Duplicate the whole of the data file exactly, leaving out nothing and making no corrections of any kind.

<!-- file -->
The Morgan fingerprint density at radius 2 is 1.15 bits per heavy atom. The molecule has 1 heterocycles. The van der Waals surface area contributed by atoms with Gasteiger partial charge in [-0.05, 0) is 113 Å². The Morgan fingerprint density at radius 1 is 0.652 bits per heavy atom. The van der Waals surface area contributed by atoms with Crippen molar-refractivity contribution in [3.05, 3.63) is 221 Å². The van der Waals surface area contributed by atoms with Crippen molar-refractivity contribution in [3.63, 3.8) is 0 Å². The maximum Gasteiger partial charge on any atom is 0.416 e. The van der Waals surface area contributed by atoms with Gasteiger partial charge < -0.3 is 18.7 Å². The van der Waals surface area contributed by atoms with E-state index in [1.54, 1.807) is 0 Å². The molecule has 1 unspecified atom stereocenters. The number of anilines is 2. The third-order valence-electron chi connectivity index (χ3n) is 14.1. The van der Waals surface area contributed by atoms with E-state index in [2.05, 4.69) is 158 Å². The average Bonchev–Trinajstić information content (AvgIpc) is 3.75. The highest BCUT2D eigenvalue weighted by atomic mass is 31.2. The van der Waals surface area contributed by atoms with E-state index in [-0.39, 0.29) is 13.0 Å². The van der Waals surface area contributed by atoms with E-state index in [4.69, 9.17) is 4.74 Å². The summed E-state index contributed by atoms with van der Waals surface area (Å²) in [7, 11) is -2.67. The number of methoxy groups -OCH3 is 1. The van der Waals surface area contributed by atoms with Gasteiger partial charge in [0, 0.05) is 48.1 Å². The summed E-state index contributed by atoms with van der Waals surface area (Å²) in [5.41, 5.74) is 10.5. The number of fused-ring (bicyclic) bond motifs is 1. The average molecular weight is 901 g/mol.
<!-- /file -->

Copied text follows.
The Morgan fingerprint density at radius 2 is 1.15 bits per heavy atom. The molecule has 1 heterocycles. The van der Waals surface area contributed by atoms with Gasteiger partial charge in [-0.05, 0) is 113 Å². The Morgan fingerprint density at radius 1 is 0.652 bits per heavy atom. The van der Waals surface area contributed by atoms with Crippen molar-refractivity contribution in [3.05, 3.63) is 221 Å². The van der Waals surface area contributed by atoms with Crippen molar-refractivity contribution in [3.63, 3.8) is 0 Å². The maximum Gasteiger partial charge on any atom is 0.416 e. The van der Waals surface area contributed by atoms with Gasteiger partial charge < -0.3 is 18.7 Å². The van der Waals surface area contributed by atoms with E-state index in [1.54, 1.807) is 0 Å². The molecule has 1 unspecified atom stereocenters. The number of anilines is 2. The third-order valence-electron chi connectivity index (χ3n) is 14.1. The van der Waals surface area contributed by atoms with E-state index in [2.05, 4.69) is 158 Å². The average Bonchev–Trinajstić information content (AvgIpc) is 3.75. The highest BCUT2D eigenvalue weighted by atomic mass is 31.2. The van der Waals surface area contributed by atoms with E-state index in [-0.39, 0.29) is 13.0 Å². The van der Waals surface area contributed by atoms with E-state index in [4.69, 9.17) is 4.74 Å². The summed E-state index contributed by atoms with van der Waals surface area (Å²) in [7, 11) is -2.67. The number of methoxy groups -OCH3 is 1. The van der Waals surface area contributed by atoms with Gasteiger partial charge in [0, 0.05) is 48.1 Å². The summed E-state index contributed by atoms with van der Waals surface area (Å²) in [5.41, 5.74) is 10.5. The number of fused-ring (bicyclic) bond motifs is 1. The average molecular weight is 901 g/mol.